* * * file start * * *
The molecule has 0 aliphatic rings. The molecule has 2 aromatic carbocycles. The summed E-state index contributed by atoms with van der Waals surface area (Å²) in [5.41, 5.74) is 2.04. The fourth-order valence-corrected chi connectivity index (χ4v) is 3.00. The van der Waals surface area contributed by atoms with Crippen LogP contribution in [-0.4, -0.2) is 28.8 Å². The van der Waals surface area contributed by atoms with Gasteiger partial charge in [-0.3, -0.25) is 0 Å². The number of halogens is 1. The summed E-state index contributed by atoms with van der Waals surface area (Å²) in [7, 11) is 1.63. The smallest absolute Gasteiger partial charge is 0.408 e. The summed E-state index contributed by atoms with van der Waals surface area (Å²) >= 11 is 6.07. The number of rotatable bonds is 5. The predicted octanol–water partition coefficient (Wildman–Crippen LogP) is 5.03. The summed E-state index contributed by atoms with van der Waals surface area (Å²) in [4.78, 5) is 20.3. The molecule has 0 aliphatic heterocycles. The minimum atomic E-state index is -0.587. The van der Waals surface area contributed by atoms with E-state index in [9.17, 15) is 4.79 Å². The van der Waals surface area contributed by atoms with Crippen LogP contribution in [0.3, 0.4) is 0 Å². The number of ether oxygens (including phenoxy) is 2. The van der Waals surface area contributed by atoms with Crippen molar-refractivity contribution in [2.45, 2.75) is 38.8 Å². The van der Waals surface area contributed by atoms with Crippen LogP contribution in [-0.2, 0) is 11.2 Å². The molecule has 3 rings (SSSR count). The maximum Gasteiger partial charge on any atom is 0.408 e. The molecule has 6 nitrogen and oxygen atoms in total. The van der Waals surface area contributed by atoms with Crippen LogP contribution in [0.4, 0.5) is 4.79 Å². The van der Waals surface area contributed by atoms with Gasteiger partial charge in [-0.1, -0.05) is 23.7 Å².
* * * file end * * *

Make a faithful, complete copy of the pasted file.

The molecule has 0 aliphatic rings. The molecule has 2 aromatic carbocycles. The summed E-state index contributed by atoms with van der Waals surface area (Å²) in [5.41, 5.74) is 2.04. The fourth-order valence-corrected chi connectivity index (χ4v) is 3.00. The van der Waals surface area contributed by atoms with Crippen LogP contribution in [-0.4, -0.2) is 28.8 Å². The van der Waals surface area contributed by atoms with Gasteiger partial charge in [-0.3, -0.25) is 0 Å². The number of halogens is 1. The summed E-state index contributed by atoms with van der Waals surface area (Å²) in [7, 11) is 1.63. The smallest absolute Gasteiger partial charge is 0.408 e. The summed E-state index contributed by atoms with van der Waals surface area (Å²) >= 11 is 6.07. The number of rotatable bonds is 5. The predicted octanol–water partition coefficient (Wildman–Crippen LogP) is 5.03. The summed E-state index contributed by atoms with van der Waals surface area (Å²) in [4.78, 5) is 20.3. The molecule has 0 aliphatic heterocycles. The minimum atomic E-state index is -0.587. The van der Waals surface area contributed by atoms with E-state index in [9.17, 15) is 4.79 Å². The van der Waals surface area contributed by atoms with Crippen LogP contribution in [0.3, 0.4) is 0 Å². The number of ether oxygens (including phenoxy) is 2. The van der Waals surface area contributed by atoms with Crippen molar-refractivity contribution in [2.45, 2.75) is 38.8 Å². The van der Waals surface area contributed by atoms with Crippen LogP contribution in [-0.2, 0) is 11.2 Å². The molecule has 3 rings (SSSR count). The maximum Gasteiger partial charge on any atom is 0.408 e. The molecule has 6 nitrogen and oxygen atoms in total. The van der Waals surface area contributed by atoms with Crippen LogP contribution in [0.4, 0.5) is 4.79 Å². The van der Waals surface area contributed by atoms with Gasteiger partial charge in [-0.1, -0.05) is 23.7 Å².